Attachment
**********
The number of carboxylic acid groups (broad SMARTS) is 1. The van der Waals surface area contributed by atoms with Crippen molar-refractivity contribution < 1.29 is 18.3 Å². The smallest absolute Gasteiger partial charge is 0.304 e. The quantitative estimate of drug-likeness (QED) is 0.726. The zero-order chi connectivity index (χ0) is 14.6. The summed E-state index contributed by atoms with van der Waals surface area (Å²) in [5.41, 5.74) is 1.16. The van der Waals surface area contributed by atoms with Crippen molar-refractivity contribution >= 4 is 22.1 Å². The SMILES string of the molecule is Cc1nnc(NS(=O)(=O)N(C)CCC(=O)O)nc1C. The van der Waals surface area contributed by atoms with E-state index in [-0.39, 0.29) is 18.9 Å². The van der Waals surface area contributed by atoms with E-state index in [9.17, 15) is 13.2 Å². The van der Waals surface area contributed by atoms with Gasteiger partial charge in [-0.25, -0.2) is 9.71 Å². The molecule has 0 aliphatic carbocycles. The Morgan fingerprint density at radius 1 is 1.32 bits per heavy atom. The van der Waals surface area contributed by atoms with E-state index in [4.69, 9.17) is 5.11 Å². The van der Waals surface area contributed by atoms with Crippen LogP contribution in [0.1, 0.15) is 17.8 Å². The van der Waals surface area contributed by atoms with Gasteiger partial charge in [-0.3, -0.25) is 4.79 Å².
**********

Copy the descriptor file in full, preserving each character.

The number of carboxylic acid groups (broad SMARTS) is 1. The van der Waals surface area contributed by atoms with Crippen molar-refractivity contribution < 1.29 is 18.3 Å². The smallest absolute Gasteiger partial charge is 0.304 e. The quantitative estimate of drug-likeness (QED) is 0.726. The zero-order chi connectivity index (χ0) is 14.6. The summed E-state index contributed by atoms with van der Waals surface area (Å²) in [5.41, 5.74) is 1.16. The van der Waals surface area contributed by atoms with Crippen molar-refractivity contribution >= 4 is 22.1 Å². The SMILES string of the molecule is Cc1nnc(NS(=O)(=O)N(C)CCC(=O)O)nc1C. The van der Waals surface area contributed by atoms with E-state index in [-0.39, 0.29) is 18.9 Å². The van der Waals surface area contributed by atoms with E-state index in [9.17, 15) is 13.2 Å². The van der Waals surface area contributed by atoms with Gasteiger partial charge in [-0.25, -0.2) is 9.71 Å². The molecule has 0 aliphatic carbocycles. The Morgan fingerprint density at radius 1 is 1.32 bits per heavy atom. The van der Waals surface area contributed by atoms with E-state index in [4.69, 9.17) is 5.11 Å². The van der Waals surface area contributed by atoms with Crippen LogP contribution in [0.1, 0.15) is 17.8 Å². The van der Waals surface area contributed by atoms with Gasteiger partial charge in [-0.3, -0.25) is 4.79 Å².